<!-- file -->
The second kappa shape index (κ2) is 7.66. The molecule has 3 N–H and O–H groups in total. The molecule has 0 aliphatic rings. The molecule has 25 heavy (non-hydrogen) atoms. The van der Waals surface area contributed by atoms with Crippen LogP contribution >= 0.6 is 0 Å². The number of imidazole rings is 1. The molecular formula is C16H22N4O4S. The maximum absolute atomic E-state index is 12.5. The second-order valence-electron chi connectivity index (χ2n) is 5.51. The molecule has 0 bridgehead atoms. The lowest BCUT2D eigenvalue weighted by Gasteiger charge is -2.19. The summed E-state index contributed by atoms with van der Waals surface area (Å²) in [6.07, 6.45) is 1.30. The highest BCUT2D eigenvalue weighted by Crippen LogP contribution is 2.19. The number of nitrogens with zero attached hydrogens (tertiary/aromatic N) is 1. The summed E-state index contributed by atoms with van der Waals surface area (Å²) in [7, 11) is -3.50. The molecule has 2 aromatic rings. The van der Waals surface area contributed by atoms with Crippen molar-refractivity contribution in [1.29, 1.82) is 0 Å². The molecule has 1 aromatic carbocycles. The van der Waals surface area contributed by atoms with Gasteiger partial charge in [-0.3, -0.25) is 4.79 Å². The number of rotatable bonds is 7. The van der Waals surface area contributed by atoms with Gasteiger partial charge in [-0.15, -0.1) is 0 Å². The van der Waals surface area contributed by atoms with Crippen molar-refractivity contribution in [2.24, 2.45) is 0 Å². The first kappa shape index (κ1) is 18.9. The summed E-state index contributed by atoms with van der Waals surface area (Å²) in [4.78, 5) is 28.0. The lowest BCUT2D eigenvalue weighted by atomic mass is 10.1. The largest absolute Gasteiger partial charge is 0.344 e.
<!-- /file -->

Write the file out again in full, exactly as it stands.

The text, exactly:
The second kappa shape index (κ2) is 7.66. The molecule has 3 N–H and O–H groups in total. The molecule has 0 aliphatic rings. The molecule has 25 heavy (non-hydrogen) atoms. The van der Waals surface area contributed by atoms with Crippen LogP contribution >= 0.6 is 0 Å². The number of imidazole rings is 1. The molecular formula is C16H22N4O4S. The maximum absolute atomic E-state index is 12.5. The second-order valence-electron chi connectivity index (χ2n) is 5.51. The molecule has 0 bridgehead atoms. The lowest BCUT2D eigenvalue weighted by Gasteiger charge is -2.19. The summed E-state index contributed by atoms with van der Waals surface area (Å²) in [6.07, 6.45) is 1.30. The highest BCUT2D eigenvalue weighted by Crippen LogP contribution is 2.19. The number of nitrogens with zero attached hydrogens (tertiary/aromatic N) is 1. The summed E-state index contributed by atoms with van der Waals surface area (Å²) in [7, 11) is -3.50. The molecule has 2 aromatic rings. The van der Waals surface area contributed by atoms with Crippen molar-refractivity contribution in [1.29, 1.82) is 0 Å². The molecule has 1 aromatic carbocycles. The van der Waals surface area contributed by atoms with Gasteiger partial charge in [-0.3, -0.25) is 4.79 Å². The number of rotatable bonds is 7. The van der Waals surface area contributed by atoms with Gasteiger partial charge in [-0.15, -0.1) is 0 Å². The van der Waals surface area contributed by atoms with Crippen molar-refractivity contribution in [2.24, 2.45) is 0 Å². The first kappa shape index (κ1) is 18.9. The summed E-state index contributed by atoms with van der Waals surface area (Å²) in [4.78, 5) is 28.0. The lowest BCUT2D eigenvalue weighted by atomic mass is 10.1. The largest absolute Gasteiger partial charge is 0.344 e.